- He once wrote about a friend who was possessed by the devil… meaning he believes someone could actually be possessed by a devil.
A little more on his Intelligent Design position.
In a gubernatorial debate that took place on September 27th of last year, this is what went down:
Baton Rouge Advocate columnist Carl Redman: “What about intelligent design? And the issue really is, it’s not what’s on the books, but if this comes up again. Because this state has wrestled with creationism and spent a lot of time and resources. I was covering the legislature for a couple years when they wrestled with the abortion issue. It could come back at any time. What the governor does is very critical [in those fields?].”
Jindal [nodding]: “Sure, and let’s talk about intelligent design. I’m a biology major. That’s my degree. The reality is there are a lot of things that we don’t understand. There’s no theory in science that could explain how, contrary to the laws of entropy, you could create order out of chaos. There’s no scientific theory that explains how you can create organic life out of inorganic matter. I think we owe it to our children to teach them the best possible modern scientific facts and theories. Teach them what different theories are out there for the things that aren’t answerable by science, that aren’t answered by science. Let them decide for themselves. I don’t think we should be scared to do that. Personally, it certainly makes sense to me that when you look at creation, you would believe in a creator. Let’s not be afraid to teach our kids the very best science.”
According to science advocate Barbara Forrest:
Jindal’s remarks, which clearly signal his support for teaching ID, are a study in incoherence. On one hand, this Rhodes scholar wants “the very best science” taught to children. On the other, his assertion that children should be told “what different theories are out there” in order to explain what science cannot is an admission that ID is not science. His inference of a creator from “looking at creation,” while legitimate as a personal religious belief, is at odds with his statement that “our kids” should be taught “the very best science.” Putting the two together in a public school science class violates not only the standards of responsible science teaching but the U.S. Constitution as well.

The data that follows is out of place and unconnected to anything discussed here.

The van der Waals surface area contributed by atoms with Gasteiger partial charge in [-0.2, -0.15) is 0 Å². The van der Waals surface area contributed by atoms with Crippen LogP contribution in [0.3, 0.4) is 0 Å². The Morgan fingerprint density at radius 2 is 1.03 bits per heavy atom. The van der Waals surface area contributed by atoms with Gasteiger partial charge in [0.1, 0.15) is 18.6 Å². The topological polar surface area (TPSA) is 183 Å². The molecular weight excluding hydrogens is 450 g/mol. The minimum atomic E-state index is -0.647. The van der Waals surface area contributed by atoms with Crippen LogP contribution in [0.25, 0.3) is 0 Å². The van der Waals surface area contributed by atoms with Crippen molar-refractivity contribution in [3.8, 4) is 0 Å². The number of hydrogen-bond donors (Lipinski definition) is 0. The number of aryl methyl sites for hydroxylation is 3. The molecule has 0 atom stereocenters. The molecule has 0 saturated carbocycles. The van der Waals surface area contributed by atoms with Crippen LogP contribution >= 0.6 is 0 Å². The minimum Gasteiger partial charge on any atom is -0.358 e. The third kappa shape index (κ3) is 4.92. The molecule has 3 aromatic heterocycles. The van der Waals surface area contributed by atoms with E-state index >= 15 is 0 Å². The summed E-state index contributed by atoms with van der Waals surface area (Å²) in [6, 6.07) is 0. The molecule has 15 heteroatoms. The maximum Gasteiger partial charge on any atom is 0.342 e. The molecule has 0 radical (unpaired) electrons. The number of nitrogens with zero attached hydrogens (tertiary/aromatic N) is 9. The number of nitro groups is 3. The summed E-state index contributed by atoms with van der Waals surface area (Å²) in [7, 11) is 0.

It’s easy to say I’m dismissing him for simply being a conservative Republican, but it’s more than that.
Despite his success in Louisiana politics, he’s an embarrassment to many Indian people. He doesn’t share the values so many of the rest of us do.
The culture I grew up in encouraged a strong education — especially in the sciences. He throws solid science out the window.
I was taught to respect all people and to stand up for their rights. As a minority, you hope others will do the same for you. Yet, he routinely advocates anti-gay, anti-woman policies in favor of socially conservative, irresponsible positions.
Of course, these values along with many others aren’t limited to just the Indian culture.
But how did it happen that the most prominent politician among us had to be the anomaly?
[tags]atheist, atheism, Indian-American[/tags]